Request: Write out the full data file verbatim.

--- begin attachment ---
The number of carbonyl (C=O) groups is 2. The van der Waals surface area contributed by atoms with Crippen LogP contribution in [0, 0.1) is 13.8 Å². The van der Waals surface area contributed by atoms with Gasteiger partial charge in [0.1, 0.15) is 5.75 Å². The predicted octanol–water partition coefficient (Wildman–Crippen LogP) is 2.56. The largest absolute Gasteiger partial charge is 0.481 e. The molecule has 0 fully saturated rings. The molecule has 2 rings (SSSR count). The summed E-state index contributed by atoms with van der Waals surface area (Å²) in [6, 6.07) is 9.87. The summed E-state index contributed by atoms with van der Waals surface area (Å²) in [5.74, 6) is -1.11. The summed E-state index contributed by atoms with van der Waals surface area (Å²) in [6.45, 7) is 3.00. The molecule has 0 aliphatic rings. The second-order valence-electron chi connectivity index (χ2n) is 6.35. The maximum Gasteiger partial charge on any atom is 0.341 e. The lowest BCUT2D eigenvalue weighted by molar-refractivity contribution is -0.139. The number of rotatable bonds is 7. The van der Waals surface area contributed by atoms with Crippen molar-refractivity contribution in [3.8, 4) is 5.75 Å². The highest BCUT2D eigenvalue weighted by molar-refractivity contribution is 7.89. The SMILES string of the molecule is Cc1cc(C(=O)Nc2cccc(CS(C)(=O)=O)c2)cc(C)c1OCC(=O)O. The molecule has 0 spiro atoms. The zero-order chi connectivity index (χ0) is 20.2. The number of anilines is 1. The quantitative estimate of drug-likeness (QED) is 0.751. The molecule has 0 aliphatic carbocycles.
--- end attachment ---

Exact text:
The number of carbonyl (C=O) groups is 2. The van der Waals surface area contributed by atoms with Crippen LogP contribution in [0, 0.1) is 13.8 Å². The van der Waals surface area contributed by atoms with Gasteiger partial charge in [0.1, 0.15) is 5.75 Å². The predicted octanol–water partition coefficient (Wildman–Crippen LogP) is 2.56. The largest absolute Gasteiger partial charge is 0.481 e. The molecule has 0 fully saturated rings. The molecule has 2 rings (SSSR count). The summed E-state index contributed by atoms with van der Waals surface area (Å²) in [6, 6.07) is 9.87. The summed E-state index contributed by atoms with van der Waals surface area (Å²) in [5.74, 6) is -1.11. The summed E-state index contributed by atoms with van der Waals surface area (Å²) in [6.45, 7) is 3.00. The molecule has 0 aliphatic rings. The second-order valence-electron chi connectivity index (χ2n) is 6.35. The maximum Gasteiger partial charge on any atom is 0.341 e. The lowest BCUT2D eigenvalue weighted by molar-refractivity contribution is -0.139. The number of rotatable bonds is 7. The van der Waals surface area contributed by atoms with Crippen molar-refractivity contribution in [3.8, 4) is 5.75 Å². The highest BCUT2D eigenvalue weighted by molar-refractivity contribution is 7.89. The SMILES string of the molecule is Cc1cc(C(=O)Nc2cccc(CS(C)(=O)=O)c2)cc(C)c1OCC(=O)O. The molecule has 0 spiro atoms. The zero-order chi connectivity index (χ0) is 20.2. The number of anilines is 1. The quantitative estimate of drug-likeness (QED) is 0.751. The molecule has 0 aliphatic carbocycles.